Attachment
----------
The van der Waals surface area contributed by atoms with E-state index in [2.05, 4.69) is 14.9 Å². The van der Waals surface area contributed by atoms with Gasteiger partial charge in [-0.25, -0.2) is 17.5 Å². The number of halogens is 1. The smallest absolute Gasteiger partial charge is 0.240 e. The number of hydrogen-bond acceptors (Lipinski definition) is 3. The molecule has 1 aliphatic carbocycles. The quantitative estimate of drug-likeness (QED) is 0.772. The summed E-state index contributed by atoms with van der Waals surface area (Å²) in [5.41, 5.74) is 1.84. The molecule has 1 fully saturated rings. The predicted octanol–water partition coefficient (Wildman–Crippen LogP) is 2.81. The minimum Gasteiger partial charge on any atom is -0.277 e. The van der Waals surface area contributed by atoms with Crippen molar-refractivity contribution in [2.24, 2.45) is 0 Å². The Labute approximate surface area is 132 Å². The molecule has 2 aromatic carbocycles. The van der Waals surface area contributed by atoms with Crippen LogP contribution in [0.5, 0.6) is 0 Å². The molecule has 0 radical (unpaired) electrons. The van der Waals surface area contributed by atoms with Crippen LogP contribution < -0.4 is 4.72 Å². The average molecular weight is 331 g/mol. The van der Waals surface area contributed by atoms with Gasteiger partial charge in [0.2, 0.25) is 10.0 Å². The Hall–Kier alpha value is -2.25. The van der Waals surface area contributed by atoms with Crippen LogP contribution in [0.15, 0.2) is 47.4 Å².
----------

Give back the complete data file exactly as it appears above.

The van der Waals surface area contributed by atoms with E-state index in [2.05, 4.69) is 14.9 Å². The van der Waals surface area contributed by atoms with Gasteiger partial charge in [-0.25, -0.2) is 17.5 Å². The number of halogens is 1. The smallest absolute Gasteiger partial charge is 0.240 e. The number of hydrogen-bond acceptors (Lipinski definition) is 3. The molecule has 1 aliphatic carbocycles. The quantitative estimate of drug-likeness (QED) is 0.772. The summed E-state index contributed by atoms with van der Waals surface area (Å²) in [5.41, 5.74) is 1.84. The molecule has 1 fully saturated rings. The predicted octanol–water partition coefficient (Wildman–Crippen LogP) is 2.81. The minimum Gasteiger partial charge on any atom is -0.277 e. The van der Waals surface area contributed by atoms with Crippen molar-refractivity contribution in [2.24, 2.45) is 0 Å². The Labute approximate surface area is 132 Å². The molecule has 2 aromatic carbocycles. The van der Waals surface area contributed by atoms with Crippen LogP contribution in [0.5, 0.6) is 0 Å². The molecule has 0 radical (unpaired) electrons. The van der Waals surface area contributed by atoms with Crippen LogP contribution < -0.4 is 4.72 Å². The average molecular weight is 331 g/mol. The van der Waals surface area contributed by atoms with Gasteiger partial charge in [0.2, 0.25) is 10.0 Å². The Hall–Kier alpha value is -2.25. The van der Waals surface area contributed by atoms with Crippen LogP contribution in [0.15, 0.2) is 47.4 Å².